Companies often talk about forming ‘partnerships’ with resellers but these generally result in a one-sided relationship with another business that only one party actually ends up getting the benefit.
‘As it stands, the reseller partnership model works, so why change it?’ This statement echoes throughout the channel. Yet there is room to improve the way that resellers and vendors work together.
Under the simple supplier-and-customer model, neither party has any shared investment or risk other than rates. This offers the vendor less work and less hassle as it is easier to manage churn than adjust the model of business.
Surely it would be better for all parties concerned if vendors made the effort to help their resellers move forward and grow?
Here, the only loyalty resellers feel is linked to price. This is often short-lived as pricing is in constant flux. Any increase in margin will often not last long, and rarely has a resounding effect on the business as a whole. If the margins disappear, so do the resellers.
On the whole, this channel model is dictated by vendors themselves. While many resellers would surely like to work with a vendor on improving their own market share and sales, most vendors just pass their product on for a profit.
Although price is important, vendors get more out of their channel relationships if they give something back. By understanding the reseller’s situation, vendors can improve profitability both for themselves and their resellers.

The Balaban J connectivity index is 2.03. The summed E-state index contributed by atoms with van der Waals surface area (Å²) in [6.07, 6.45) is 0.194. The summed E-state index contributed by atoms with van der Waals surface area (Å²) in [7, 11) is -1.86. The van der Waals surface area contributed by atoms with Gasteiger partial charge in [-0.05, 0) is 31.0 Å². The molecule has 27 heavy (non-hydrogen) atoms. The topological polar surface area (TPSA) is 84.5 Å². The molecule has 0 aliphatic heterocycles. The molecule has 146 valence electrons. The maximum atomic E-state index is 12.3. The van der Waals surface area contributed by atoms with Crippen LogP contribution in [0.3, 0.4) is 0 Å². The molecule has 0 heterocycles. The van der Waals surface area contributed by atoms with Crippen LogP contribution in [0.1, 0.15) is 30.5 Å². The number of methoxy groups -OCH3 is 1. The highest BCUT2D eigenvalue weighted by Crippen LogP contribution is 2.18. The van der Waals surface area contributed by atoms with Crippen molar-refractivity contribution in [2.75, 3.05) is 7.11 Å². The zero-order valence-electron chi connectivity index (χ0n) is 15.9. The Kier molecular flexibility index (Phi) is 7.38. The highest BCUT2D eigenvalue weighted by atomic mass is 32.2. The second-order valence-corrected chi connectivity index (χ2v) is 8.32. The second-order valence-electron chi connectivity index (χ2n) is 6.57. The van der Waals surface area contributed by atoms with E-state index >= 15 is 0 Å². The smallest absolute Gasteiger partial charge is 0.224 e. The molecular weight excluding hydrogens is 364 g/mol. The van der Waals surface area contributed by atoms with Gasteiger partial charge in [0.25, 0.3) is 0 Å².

A vendor should know about issues that affect its resellers, including lead generation, routes to market, profitability and bad debt. Vendors may be more likely to have the resources and knowledge needed.
For example, vendors have an opportunity to share sales and marketing and new business leads with their resellers as a result of their more extensive market reach. This can help resellers without marketing resources maximise their market share, providing a boost to the vendor’s sales.
With insight into the finance of a reseller, vendors should understand the cost and profit margins on each product and be able to more easily anticipate when costs may go up or down.
The one-way channel model may be the foundation of many vertical markets but that doesn’t make it the best model available.
It can guarantee profits but doesn’t maximise them or even attempt to provide stability for the channel. Considering how long the larger vendors have been in the channel, it is surprising that there has not been a bigger shift to a more intelligent way of doing business.
Most vendors have encountered learning curves during the history of their businesses, and can use the lessons to improve reseller business stability. By treating resellers more like partners than another link in the chain, vendors can give resellers a reason other than price for staying with them.
Dave Breith is chief executive officer at O-bit Telecom
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